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heli-havok

Heli Ski/ Winter Mountain Ops...

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Saw a recent post on mountain flying..... Thought there might be a few folks on here that might be willing to share some tips, tricks, lessons etc regarding heli skiing and winter mountain ops in general...

 

Try and avoid the condescending responses and pass some relevant hands on info along that might help a less experienced guy out down the road!

 

Appreciate it!

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How many hours do you have? How many hours do you have in the mountains? How many snow op hours do you have? Not trying to be condescending but you have to give a platform on which to answer.

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So telling a guy who has experience flying ummm.... lets see, maybe pipe line patrol that he has no business flying in the mountains would be condescending?

 

Kind of like making fun of someone who is just starting out in the industry and does not have much industry relevant experience on their resume`? Might that also be considered condescending? Does anyone remember that? Isn't it funny how some people want respect but were the first to pile on like a mangy coyote and make fun of someone else who did no one any harm and was just trying to make their way in the world.

 

If others show that person some respect and answer his questions, would it be lost on him that it is more than he deserved?

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I know several exceptional drivers who have tens of thousands of incident free heliskiing under there belts who would love to mentor less experienced folks on the pros and cons of heliskiing. Problem is they no longer frequent this site as the are frankly embarrassed by the past goings on here.

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How many hours do you have? How many hours do you have in the mountains? How many snow op hours do you have? Not trying to be condescending but you have to give a platform on which to answer.

Hey Freck, as you must know in order to teach someone about a topic one must determine a baseline of knowledge prior to beginning the lesson. Seems some like lee are more interested in stirring the pot than try to understand the post. Good questions!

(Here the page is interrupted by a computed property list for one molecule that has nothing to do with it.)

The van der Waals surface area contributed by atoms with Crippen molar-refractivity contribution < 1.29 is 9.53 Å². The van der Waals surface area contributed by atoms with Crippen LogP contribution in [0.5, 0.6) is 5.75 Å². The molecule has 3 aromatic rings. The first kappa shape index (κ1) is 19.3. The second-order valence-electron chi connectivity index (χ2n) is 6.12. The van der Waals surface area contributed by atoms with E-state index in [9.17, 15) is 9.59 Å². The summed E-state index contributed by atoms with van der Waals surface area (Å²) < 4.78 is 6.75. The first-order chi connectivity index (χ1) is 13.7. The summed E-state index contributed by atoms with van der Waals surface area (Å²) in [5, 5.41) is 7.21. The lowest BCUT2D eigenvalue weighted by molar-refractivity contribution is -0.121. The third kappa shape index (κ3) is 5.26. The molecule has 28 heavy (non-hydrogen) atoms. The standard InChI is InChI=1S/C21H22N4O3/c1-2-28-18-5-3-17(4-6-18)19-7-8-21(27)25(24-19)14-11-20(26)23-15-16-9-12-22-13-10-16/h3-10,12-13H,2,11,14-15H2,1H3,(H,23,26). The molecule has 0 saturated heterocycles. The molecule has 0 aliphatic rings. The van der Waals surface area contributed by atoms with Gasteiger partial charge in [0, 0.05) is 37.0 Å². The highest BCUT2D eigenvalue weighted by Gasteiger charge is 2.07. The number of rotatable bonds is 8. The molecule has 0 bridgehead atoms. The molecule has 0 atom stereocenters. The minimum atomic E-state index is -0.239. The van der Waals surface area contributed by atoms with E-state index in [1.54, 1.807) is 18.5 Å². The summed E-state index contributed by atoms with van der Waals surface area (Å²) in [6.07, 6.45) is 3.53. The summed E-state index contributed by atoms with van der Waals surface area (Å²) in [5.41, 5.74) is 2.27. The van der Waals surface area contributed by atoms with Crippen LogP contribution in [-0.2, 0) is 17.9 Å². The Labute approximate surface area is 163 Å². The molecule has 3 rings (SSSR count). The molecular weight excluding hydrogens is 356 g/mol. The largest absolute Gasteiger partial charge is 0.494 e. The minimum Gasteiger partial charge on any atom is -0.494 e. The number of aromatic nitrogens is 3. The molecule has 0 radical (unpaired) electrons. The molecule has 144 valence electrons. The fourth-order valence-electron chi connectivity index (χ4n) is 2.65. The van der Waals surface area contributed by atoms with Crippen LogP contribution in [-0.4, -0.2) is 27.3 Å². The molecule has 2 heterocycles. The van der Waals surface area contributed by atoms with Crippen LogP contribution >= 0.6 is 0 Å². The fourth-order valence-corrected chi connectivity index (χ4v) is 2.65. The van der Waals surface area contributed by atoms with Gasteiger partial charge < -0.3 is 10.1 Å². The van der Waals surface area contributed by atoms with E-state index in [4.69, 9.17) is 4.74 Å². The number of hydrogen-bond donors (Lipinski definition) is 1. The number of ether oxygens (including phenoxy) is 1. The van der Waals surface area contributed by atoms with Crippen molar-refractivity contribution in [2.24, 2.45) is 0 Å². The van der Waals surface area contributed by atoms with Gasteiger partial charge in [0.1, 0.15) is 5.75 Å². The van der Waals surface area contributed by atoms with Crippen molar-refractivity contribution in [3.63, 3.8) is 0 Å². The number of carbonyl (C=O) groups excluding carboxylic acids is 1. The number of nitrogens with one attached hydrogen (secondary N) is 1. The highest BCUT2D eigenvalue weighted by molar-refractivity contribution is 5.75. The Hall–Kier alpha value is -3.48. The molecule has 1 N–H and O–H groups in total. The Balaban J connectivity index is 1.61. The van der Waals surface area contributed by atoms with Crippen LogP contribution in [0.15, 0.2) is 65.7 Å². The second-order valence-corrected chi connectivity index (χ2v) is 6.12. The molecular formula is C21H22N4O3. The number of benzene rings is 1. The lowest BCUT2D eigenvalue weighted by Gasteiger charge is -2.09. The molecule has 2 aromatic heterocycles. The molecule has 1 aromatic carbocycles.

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3000 or so hours total and about 1000ish in the mountains all in the summer time.....Hope that helps with the responses! But who cares how many hours anyone has....You can always learn from the experience from others even if its a thought that stays in the back of the mind till they get a chance to fly in the hills...

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Hey Freck, as you must know in order to teach someone about a topic one must determine a baseline of knowledge prior to beginning the lesson. Seems some like lee are more interested in stirring the pot than try to understand the post. Good questions!

I don't see it as stirring the pot but a legit question. You can see it any way you want. If he answers the question or even PM's me with his experience maybe I could help him maybe I can't.

 

I guess you could say now I see you stirring the pot. Its all perspective!

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Guest DopeOnARope

I think the point here is that flying in the mountains and in the winter is subjective. If your in the alps or in the arctic there are many situations that need to be approached the same way - like blowing snow. Rather than a baseline of experience the question should be what type of work you are looking to do, with that info a dialog could be opened on the common pitfalls that you could encounter which will inevitably lead to posts of close calls and lessons learned that are usually gold.

 

It's a shame that there has been a loss of the resource on this forum and maybe with some kind words, good advice and neighbourly behaviour (it's a small industry after all) those members can be enticed to come back and share.

 

DOAR

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So I'll take the bait, apparently it's all tall order to ask for a bit of helpful advice here anymore. Pretty green in the heli-ski world myself but seeing as its all fresh ill share what I've learned as I'm eternally grateful to those that have been helping me out lately:

 

-learn your area inside and out, make mental and GPS (in that order) landmarks of bad weather routes and your outs to fuel caches, lodges or pickups. The weather WILL get bad and having a mental map in your head goes a long way.

 

-make approaches with options to break off and try again. 3 strikes is a good rule, after 3 tries and you don't feel comfortable find another option.

 

-be part of the team, listen at guides meetings and ask questions. Same as any job, if you know the ins and outs of the operation you're supporting it'll make your life easier.

 

-don't lose your reference no matter what. Use your flag, rock, tree or whatever. As long as you have something other than snow to look at when you're landing.

 

Otherwise just pay attention to wind and stay ahead of the helicopter in your head, again just like any other job. Most of all limit your food intake, it comes fast and delicious all day.

 

 

Im sure theres a lot more hints and tricks out there but as stated this is not advice from an expert but better than answering a question with a question.

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